Staging or selling empty?

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Submitted by nct on September 11, 2015 - 10:08am

Same guy here who were asking "list now or wait to next Spring" Thank you all, especially Rich, for helping out: we plan to list now.

We started to interviewing listing agents. For us, we plan to move out and sell (too much hassle selling and staying). One decision we need to make is "staging or not". Wise pigs, please chime in!

PS: if you have a great agent, especially on selling side. Please shoot me an email: cool DOT id AT gmail DOT com

Submitted by spdrun on September 11, 2015 - 10:17am.

Don't pay the frou-frou. Probably cheaper to hire a few strippers of both genders for an open house :)

Submitted by all on September 11, 2015 - 10:19am.

Staged professionally > empty > staged DIY

Submitted by bibsoconner on September 11, 2015 - 10:22am.

Just my 2 cents.... I was totally against staging AND putting in some extra work (painting, actually redid the kitchen floor), but I really think we recouped our money many times over in the sale. Of course it's hard (impossible?) to know that it saved us money in the end, because we don't have two identical houses to sell.

Regarding the staging, I wanted to buy my house once I saw it staged! I think it makes it easier for a buyer to envision living there. It's hard to visualize your furniture in a place that's empty.

Regarding redoing the kitchen floor, which was the most expensive thing we did ($2000? as I recall). I'm now convinced that many, many buyers don't walk in and say, "His kitchen floor needs replacing. I can do that the way I want it for $2000, so I'll just offer $2000 less". They say, "I'm walking away and looking for a place that has a perfect kitchen floor, or I'm offer 25K less".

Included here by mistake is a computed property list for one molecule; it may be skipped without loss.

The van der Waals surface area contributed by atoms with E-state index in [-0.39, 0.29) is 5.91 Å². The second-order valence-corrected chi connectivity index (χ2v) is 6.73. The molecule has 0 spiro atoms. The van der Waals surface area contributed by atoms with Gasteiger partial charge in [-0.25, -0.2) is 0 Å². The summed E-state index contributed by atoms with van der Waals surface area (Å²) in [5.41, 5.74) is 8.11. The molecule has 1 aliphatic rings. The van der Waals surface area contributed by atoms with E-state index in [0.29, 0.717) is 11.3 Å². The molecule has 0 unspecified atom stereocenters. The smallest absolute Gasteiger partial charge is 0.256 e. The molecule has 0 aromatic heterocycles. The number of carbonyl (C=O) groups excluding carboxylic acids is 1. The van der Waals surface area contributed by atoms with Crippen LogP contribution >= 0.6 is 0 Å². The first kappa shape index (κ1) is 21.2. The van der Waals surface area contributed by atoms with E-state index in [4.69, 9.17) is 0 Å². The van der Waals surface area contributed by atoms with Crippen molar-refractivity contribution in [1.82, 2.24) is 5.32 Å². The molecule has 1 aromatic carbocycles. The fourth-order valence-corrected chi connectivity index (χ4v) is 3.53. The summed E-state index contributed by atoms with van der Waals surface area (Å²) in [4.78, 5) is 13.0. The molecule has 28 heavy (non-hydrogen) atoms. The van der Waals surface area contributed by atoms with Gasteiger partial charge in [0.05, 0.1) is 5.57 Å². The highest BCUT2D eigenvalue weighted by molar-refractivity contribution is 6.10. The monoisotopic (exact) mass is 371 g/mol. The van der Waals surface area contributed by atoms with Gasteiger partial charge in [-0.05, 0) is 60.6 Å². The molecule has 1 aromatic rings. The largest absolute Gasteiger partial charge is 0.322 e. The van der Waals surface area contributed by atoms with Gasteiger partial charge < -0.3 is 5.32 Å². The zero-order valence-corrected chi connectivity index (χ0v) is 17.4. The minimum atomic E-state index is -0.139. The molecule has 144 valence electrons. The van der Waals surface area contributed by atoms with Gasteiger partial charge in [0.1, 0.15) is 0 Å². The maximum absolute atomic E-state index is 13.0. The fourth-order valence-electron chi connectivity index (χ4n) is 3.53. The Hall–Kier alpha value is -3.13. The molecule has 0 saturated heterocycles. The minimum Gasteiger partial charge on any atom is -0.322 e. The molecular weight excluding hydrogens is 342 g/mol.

I agree that it's psychologically hard to pull the trigger on repairs and staging when you're walking away from the house. The logic side of the brain, says, "what's the point?".

Submitted by all on September 11, 2015 - 10:22am.

spdrun wrote:
Don't pay the frou-frou. Probably cheaper to hire a few strippers of both genders for an open house :)

This. Boys like seeing strippers and faults that can be used to knock the price down.
Girls like their dream doll houses.

If you are looking to sell to an investor who will make it look nice and flip it go with stripped.

Submitted by nct on September 11, 2015 - 11:09am.

Our house is less than 5 year old. It is close to brand new condition. I expect we need only lightly touch up for painting and some furniture/deco to help spur up. Garden can use a bit of clean-up!

Submitted by nct on September 11, 2015 - 11:09am.

Thanks for your comment.

Submitted by poorgradstudent on September 11, 2015 - 11:43am.

It depends a little on the property. Sometimes an empty house can feel like a nice blank canvas, and it can also make smaller rooms feel bigger. We also saw plenty of open houses with tacky furniture and art that was a bit of a turn-off.

On the other hand, GOOD staging can help give a "dream house" feel, especially for a home where it may not be obvious how to use the space ideally.

Submitted by poorgradstudent on September 11, 2015 - 11:44am.

nct wrote:
Garden can use a bit of clean-up!

Hiring a professional gardner to come out once just before you take pictures/put it on the market is probably a good investment. Unless you REALLY like gardening!

Submitted by XBoxBoy on September 11, 2015 - 3:47pm.

If your house is not that nice, and you're thinking your market is investors who will want to turn it into a rental, don't bother.

However... since it sounds like you have a nice house, in good shape, in a family oriented neighborhood, I would absolutely suggest staging. While most piggs think of buying as a logical process, I assure you that most buyers are highly emotional. And the most important thing is that they walk in and think, "ooohhhh, this is nice. Oh, and look, a nice room for my kid."

Just my 2 cents.

Submitted by nct on September 12, 2015 - 12:35am.

I am currently thinking similarly...

XBoxBoy wrote:
If your house is not that nice, and you're thinking your market is investors who will want to turn it into a rental, don't bother.

However... since it sounds like you have a nice house, in good shape, in a family oriented neighborhood, I would absolutely suggest staging. While most piggs think of buying as a logical process, I assure you that most buyers are highly emotional. And the most important thing is that they walk in and think, "ooohhhh, this is nice. Oh, and look, a nice room for my kid."